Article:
Memory, Reality

This college essay for admission to Cornell University was written by my daughter, Alissa, at the age of 17.

Memory: The music blares. The lights come up. Two figures appear on the state. The audience erupts into thunderous applause. The act begins. Five, six, seven, eight… Some of the greatest footwork ever seen. Absolutely unbelievable. What talent. To the crowd’s dismay, the performance is over all too soon.

Reality: The stage – an old cardboard box dug out from the garage. The audience – Mom, Dad, and Grandpa. The talented dancers – my grandmother (Nana) and, of course, myself.

The scene is so clear to me. I am wearing my favorite blue and white-checkered dress. Nana has on bright red lipstick, which eventually will end up all over my face after the encore. It was one of my favorite moments – the spotlight on me and Nana by my side. Sometimes I yearn to go back to that moment rather than see how things are today.

The reality of today: Nana is by my side once again, but she stumbles over my name and looks confused when I reminisce about our dance performance of years ago. She sits in a daze and searches for what seems like ages to come up with the answer to simple questions. The bright red lipstick, once perfectly applied, has faded into haphazard smears. The eyes, once sparkling with life and energy have turned into a glazed, vacant expression.

It is into those eyes that I look for answers. What has happened to the vibrant woman I remember? Each day she seems to slip a little further away into her own world. What’s it like in there? Will this be my mother in 30 years or me in 60?

“Alzheimer’s disease,” the doctor reports his diagnosis dispassionately. My mom and I each squeeze on of Nana’s hands, as though that will make the words disappear. Alzheimer’s: a disease that robs you of time, memory, dignity. Alzheimer’s: a disease with no hope.

The memory: Nana is the chairperson of a huge fundraiser. She calls on me to make a speech. I am only ten, but I have no stage fright. Nana’s eyes tell me anything I do will be perfect. The audience cheers for the two of us. “What a team,” everyone would say… What would they say if they saw us now?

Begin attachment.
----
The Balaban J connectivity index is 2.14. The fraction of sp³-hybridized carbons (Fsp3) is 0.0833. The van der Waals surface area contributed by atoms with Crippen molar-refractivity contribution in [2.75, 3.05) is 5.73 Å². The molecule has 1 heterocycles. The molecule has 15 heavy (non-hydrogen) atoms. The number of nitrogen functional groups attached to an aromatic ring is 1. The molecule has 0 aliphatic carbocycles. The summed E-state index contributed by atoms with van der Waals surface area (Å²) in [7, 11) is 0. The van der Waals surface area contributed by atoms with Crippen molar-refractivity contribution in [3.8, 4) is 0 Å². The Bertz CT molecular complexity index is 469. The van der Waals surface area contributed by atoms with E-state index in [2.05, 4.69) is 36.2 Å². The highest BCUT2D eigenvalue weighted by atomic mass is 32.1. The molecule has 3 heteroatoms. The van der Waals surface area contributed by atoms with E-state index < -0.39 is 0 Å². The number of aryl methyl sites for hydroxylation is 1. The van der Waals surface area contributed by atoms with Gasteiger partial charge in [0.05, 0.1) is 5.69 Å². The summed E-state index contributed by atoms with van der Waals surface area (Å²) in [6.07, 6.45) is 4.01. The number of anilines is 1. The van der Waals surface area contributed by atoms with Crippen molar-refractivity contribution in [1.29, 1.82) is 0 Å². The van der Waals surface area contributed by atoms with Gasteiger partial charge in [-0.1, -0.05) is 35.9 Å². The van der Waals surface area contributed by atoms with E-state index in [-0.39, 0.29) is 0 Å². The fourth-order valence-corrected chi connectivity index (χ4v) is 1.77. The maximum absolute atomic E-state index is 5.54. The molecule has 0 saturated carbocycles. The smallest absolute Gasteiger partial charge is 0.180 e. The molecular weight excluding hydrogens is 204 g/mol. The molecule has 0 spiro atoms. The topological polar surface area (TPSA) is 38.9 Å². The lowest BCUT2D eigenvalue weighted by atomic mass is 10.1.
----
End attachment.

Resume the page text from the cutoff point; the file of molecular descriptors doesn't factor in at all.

I used to love to dress up in Nana’s flowing chiffon dresses and four-inch heels. Each outfit had its own little story – places she had worn it, people she had met. I would beg Nana to apply makeup on me just the way she did on her own porcelain face. “Take life one day at a time, honey,” she would chide me. “There’s no rush to be older. It’ll be here soon enough.” Her words echo in my mind constantly these days – the truth in them apparent. Nana has made me look at life a little differently now. For the first time I realize there really is an end. The people I love will die. I’m not sure I’m ready to accept that. Maybe no one’s ever ready

Most important, I want to help find answers to this disease. Maybe it will be through my interest in science; maybe through journalism. However I do it, I know it’s now my fight as well. It’s a race against time.

The memory: The two dancers reappear for the grand finale. A Chorus Line plays in the background. “One singular sensation, every little step they take…” They kick their legs over their heads. The audience applauds wildly. The two are together again… This is the Nana and me I choose to remember.